- The company tried to behave as though it was a British General Motors, with operations in just about every market in the world. As a result it spread its limited cash far too thin and robbed the home factories of much needed money for modernisations.
- Top management never unscrambled the vast mass of factories and facilities it inherited. The key Austin-Morris division remained a managerial shambles for far too long. The models it turned out fell well below the quality required, cost control was poor, labour relations bad.
- There was virtually no response from the trades unions to Stokes’s generosity on manning levels. With staggering irresponsibility, they took it as a symptom of softness and made some plants a by-word for feather-bedding and skiving.
Geoffrey Robinson’s view
Former BLMC Executive Geoffrey Robinson writing in The Guardian newspaper in August 1975 wrote: ‘With the benefit of hindsight one must say that it was an act of stupendous courage to have embarked on such a mammoth task as establishing British Leyland as a major international motor car manufacturer, in the full knowledge that this could only be achieved if many of the fundamental aspects of the business, including much of its industrial relations history, could be completely changed within the first few years.
‘For it must be understood that such was British Leyland’s general state of backwardness at the time of the merger in terms of industrial relations, capital investment, product development and penetration of world markets that only through continuous and intensive utilisation of such assets as it had could British Leyland have stood any chance at all against continually intensifying international competition, of making the grade on its own as a private sector company.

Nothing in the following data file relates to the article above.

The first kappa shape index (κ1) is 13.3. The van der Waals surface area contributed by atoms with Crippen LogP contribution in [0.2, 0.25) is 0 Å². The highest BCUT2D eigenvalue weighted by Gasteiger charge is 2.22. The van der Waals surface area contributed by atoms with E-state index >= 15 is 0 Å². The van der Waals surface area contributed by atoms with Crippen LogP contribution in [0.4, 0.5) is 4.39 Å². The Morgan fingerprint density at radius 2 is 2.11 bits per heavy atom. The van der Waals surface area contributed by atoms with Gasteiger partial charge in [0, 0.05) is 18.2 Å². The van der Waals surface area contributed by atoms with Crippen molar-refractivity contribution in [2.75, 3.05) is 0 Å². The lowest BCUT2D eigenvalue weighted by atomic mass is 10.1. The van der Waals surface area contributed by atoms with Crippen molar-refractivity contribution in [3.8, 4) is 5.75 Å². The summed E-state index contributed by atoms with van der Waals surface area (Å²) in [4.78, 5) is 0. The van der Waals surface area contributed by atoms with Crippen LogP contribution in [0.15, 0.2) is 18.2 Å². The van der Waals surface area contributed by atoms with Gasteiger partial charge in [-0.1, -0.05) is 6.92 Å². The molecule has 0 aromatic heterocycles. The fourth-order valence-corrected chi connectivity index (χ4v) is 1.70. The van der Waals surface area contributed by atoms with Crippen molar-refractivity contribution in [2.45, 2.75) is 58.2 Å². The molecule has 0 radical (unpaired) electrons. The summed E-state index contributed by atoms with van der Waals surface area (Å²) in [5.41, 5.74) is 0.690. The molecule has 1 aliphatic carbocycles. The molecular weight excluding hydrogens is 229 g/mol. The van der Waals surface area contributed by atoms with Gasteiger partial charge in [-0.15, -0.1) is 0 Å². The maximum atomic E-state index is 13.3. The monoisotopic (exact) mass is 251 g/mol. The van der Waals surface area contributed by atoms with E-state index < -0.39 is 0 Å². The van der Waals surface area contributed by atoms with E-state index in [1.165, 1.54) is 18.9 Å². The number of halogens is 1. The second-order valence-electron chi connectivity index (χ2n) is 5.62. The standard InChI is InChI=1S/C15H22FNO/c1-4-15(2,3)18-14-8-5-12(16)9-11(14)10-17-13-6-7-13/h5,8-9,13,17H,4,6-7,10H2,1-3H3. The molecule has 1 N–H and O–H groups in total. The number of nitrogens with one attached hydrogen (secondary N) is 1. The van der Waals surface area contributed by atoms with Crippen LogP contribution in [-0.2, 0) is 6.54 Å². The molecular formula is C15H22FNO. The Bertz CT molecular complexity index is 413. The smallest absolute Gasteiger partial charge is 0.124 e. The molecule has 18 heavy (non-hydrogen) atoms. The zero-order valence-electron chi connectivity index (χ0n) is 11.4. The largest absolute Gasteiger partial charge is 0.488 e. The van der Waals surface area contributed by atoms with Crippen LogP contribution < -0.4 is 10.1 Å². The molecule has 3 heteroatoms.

‘The merger was completed against a background of mutual suspicion between managers and men, of a plethora of piece work agreements, of overmanning, and of a minefield of jealously guarded differentials… But one thing is quite clear, a reform of, or change from, the piece-work system as it was operating in the first years of the merger became an urgent necessity. Whether this had to involve a full-scale switch from piece-work to measured day work will never be known because no alternative was tried.
‘As it was the measured day work system was pushed through, by management against union resistance. On the side of management, from Lord Stokes down to junior foreman there is a strong feeling that they were let down by the unions on the reform of the payments system and more generally. On the unions side, the contention is that management would not act on their proposals for achieving continuous production, increased productivity, and earnings via a reform of the piece-work system. Instead, according to the unions ‘measured day work’ was pressed ahead in spite of their total resistance and with the therefore, for them, predictable consequences……
The ramifications of Measured Day Work